These particular examples highlight the usefulness according to the disclosure in, for example, the study of protein/protein interaction mediation by small molecules, protein/RNA/DNA interaction mediation by small molecules, or binding events involving a protein and several small molecules. Other interactions involving several components at different concentrations may also be studied using the method disclosed herein.
GENERATING GRADIENTS IN A SERIES OF PLUGS
In one example, dispersion in a pressure-driven flow is used to generate a gradient in a continuous stream of plug-fluid. By forming plugs, the gradient is "fixed", i.e.,
the plugs stop the dispersion responsible for the formation of the gradient. Although the stream does not have to be aqueous, an aqueous stream is used as a non-limiting example below.
FIG. 44 illustrates how an initial gradient may be created by injecting a discrete aqueous sample of a reagent B into a flowing stream of water. In FIG. 44a), the water + B mixture flowed through channel 441. Channels 443 and 445 contain substantially non-flowing water + B mixture. Water streams were introduced into inlets 440, 442, 444, 446-448 while oil streams flowed through channels 449-452.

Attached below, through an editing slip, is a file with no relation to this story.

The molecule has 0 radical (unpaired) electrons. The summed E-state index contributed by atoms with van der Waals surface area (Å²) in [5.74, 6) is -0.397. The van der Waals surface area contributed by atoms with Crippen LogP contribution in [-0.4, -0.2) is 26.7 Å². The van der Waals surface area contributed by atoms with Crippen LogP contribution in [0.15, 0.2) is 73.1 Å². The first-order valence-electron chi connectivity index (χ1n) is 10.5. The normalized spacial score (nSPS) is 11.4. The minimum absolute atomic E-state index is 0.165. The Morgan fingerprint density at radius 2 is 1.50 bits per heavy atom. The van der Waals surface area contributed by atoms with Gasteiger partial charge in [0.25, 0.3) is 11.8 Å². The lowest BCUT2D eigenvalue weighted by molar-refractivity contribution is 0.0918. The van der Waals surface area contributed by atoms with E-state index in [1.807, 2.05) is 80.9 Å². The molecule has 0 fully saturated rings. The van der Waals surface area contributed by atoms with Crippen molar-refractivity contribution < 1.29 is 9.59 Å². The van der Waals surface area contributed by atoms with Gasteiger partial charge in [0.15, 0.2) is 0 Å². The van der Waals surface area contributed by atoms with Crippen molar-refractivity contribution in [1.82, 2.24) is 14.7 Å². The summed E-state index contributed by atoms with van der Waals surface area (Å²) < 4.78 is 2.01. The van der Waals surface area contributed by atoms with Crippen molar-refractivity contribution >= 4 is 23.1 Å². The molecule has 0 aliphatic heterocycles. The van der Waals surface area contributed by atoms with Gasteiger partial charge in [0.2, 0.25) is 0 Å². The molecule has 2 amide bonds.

FIG. 44d) shows a multiple-inlet system through which reagents A, B, and C are introduced through inlets 453, 454, and 455. A pressure-driven flow is allowed to disperse the reagent along the channel, thus creating a gradient of B along the channel. The gradient can be controlled by suitable adjustments or control of the channel dimensions, flow rates, injection volume, or frequency of sample or reagent addition in the case of multiple injections. This gradient is then "fixed" by the formation of plugs. Several of these channels are preferably combined into a single plug-forming region or section. In addition, complex gradients with several components may be created by controlling the streams. This technique may be used for various types of analysis and synthesis. For example, this technique can be used to generate plugs for protein or lysozome crystallization. FIG. 42 shows an experiment involving the formation of gradients by varying the flow rates (the experimental details are described in Example 17). FIG. 43 illustrates the use of gradients to form lysozyme crystals (the experimental details are described in Example 18).
FORMATION AND ISOLATION OF UNSTABLE INTERMEDIATES